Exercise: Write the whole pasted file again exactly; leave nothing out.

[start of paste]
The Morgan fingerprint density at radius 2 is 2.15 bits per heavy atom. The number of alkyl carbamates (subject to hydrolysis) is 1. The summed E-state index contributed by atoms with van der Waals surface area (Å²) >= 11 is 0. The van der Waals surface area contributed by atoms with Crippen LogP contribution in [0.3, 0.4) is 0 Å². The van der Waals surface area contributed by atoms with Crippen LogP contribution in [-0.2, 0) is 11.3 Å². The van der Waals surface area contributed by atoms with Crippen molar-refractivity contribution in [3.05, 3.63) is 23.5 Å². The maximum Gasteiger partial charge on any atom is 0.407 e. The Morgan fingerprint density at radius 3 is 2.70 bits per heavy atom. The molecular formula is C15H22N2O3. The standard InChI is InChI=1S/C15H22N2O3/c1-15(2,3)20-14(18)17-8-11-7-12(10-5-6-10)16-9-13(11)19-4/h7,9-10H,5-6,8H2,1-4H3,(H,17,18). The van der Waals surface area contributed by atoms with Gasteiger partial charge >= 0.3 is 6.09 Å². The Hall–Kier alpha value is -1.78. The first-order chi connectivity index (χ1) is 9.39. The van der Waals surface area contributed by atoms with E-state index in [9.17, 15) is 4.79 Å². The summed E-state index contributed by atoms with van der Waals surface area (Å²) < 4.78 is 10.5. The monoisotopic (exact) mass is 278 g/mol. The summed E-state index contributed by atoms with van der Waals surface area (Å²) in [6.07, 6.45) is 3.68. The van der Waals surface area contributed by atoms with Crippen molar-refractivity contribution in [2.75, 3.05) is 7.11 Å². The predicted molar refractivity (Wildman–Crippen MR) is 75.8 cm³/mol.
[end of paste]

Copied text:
The Morgan fingerprint density at radius 2 is 2.15 bits per heavy atom. The number of alkyl carbamates (subject to hydrolysis) is 1. The summed E-state index contributed by atoms with van der Waals surface area (Å²) >= 11 is 0. The van der Waals surface area contributed by atoms with Crippen LogP contribution in [0.3, 0.4) is 0 Å². The van der Waals surface area contributed by atoms with Crippen LogP contribution in [-0.2, 0) is 11.3 Å². The van der Waals surface area contributed by atoms with Crippen molar-refractivity contribution in [3.05, 3.63) is 23.5 Å². The maximum Gasteiger partial charge on any atom is 0.407 e. The Morgan fingerprint density at radius 3 is 2.70 bits per heavy atom. The molecular formula is C15H22N2O3. The standard InChI is InChI=1S/C15H22N2O3/c1-15(2,3)20-14(18)17-8-11-7-12(10-5-6-10)16-9-13(11)19-4/h7,9-10H,5-6,8H2,1-4H3,(H,17,18). The van der Waals surface area contributed by atoms with Gasteiger partial charge >= 0.3 is 6.09 Å². The Hall–Kier alpha value is -1.78. The first-order chi connectivity index (χ1) is 9.39. The van der Waals surface area contributed by atoms with E-state index in [9.17, 15) is 4.79 Å². The summed E-state index contributed by atoms with van der Waals surface area (Å²) < 4.78 is 10.5. The monoisotopic (exact) mass is 278 g/mol. The summed E-state index contributed by atoms with van der Waals surface area (Å²) in [6.07, 6.45) is 3.68. The van der Waals surface area contributed by atoms with Crippen molar-refractivity contribution in [2.75, 3.05) is 7.11 Å². The predicted molar refractivity (Wildman–Crippen MR) is 75.8 cm³/mol.